The Illusion of American Meritocracy
You have probably at least seen references to the huge business scandal involving the collapse of the cryptocurrency exchange FTX. While the details are not yet fully known, the company was potentially speculating with customer money. Insiders may have even directly stolen customer funds (there are unexplained transfers and a lot of money seems to be missing). Possibly other forms of fraud are involved. FTX had what analysts are calling the “balance sheet from hell.” There was actually an “asset” on the balance sheet called “TRUMPLOSE,” for example, as well as $8 billion in liabilities simply listed as “Hidden, poorly internally labeled ‘fiat@’ account.”
FTX was founded by Sam Bankman-Fried, known as “SBF” online. Prior to its collapse, he was a darling of the American A-List. Only 30 years old, he had already become a billionaire and famous business celebrity. Here he is on the cover of Fortune magazine.
Unlike with Theranos, where smart money investors took a pass, FTX received money from a who’s who of A-list firms like marquee Silicon Valley venture capital firm Sequoia, Softbank, and Black Rock.
In a now-deleted 13,000 word hagiographic profile of SBF, here’s how Sequoia recalled responding to his pitch:
That’s when SBF told Sequoia about the so-called super-app: “I want FTX to be a place where you can do anything you want with your next dollar. You can buy bitcoin. You can send money in whatever currency to any friend anywhere in the world. You can buy a banana. You can do anything you want with your money from inside FTX.”
Suddenly, the chat window on Sequoia’s side of the Zoom lights up with partners freaking out.
“I LOVE THIS FOUNDER,” typed one partner.
“I am a 10 out of 10,” pinged another.
“YES!!!” exclaimed a third.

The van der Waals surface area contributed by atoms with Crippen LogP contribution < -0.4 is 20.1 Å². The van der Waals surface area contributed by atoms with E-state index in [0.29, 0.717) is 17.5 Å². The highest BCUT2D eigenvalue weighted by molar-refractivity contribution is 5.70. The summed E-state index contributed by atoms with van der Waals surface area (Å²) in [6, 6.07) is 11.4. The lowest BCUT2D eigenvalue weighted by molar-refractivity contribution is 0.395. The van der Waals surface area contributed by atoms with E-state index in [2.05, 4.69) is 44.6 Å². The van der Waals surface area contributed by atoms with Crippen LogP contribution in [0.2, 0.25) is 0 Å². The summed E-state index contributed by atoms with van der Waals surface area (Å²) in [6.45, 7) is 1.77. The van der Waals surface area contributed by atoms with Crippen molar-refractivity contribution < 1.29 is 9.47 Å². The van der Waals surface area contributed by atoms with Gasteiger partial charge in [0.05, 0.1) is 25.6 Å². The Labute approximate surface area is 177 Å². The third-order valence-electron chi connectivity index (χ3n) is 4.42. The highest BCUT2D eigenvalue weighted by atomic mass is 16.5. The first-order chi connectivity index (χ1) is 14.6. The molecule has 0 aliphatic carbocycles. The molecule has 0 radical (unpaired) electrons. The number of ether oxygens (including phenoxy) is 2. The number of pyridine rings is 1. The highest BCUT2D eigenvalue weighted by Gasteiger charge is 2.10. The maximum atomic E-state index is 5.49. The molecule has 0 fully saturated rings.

What Sequoia was reacting to was the scale of SBF’s vision. It wasn’t a story about how we might use fintech in the future, or crypto, or a new kind of bank. It was a vision about the future of money itself—with a total addressable market of every person on the entire planet.
“I sit ten feet from him, and I walked over, thinking, Oh, s—t, that was really good,” remembers Arora. “And it turns out that that f—er was playing League of Legends through the entire meeting.”
SBF was also accepted at the highest level of American politics and culture. He became a huge donor to various philanthropies, media outlets, and the Democratic party. In 2020 he was the largest donor to the Democratic party apart from George Soros. As of this writing, he’s actually still listed as a featured speaker at the upcoming New York Times Dealbook summit.
Yes, he’s pictured next to the mayor, although the speakers appear to be listed alphabetically.
Given SBF’s tight connections to the Democratic party, many commentators are assuming political corruption. It may be that he was involved in some sort of politically related fraud or money laundering. But the FTX collapse may well be a result of simply being in over his head.
What I want to highlight is SBF’s personal background. Although portrayed as a very intelligent, very charismatic wunderkind - which he may well have been - he and others at FTX came from extraordinarily connected personal backgrounds.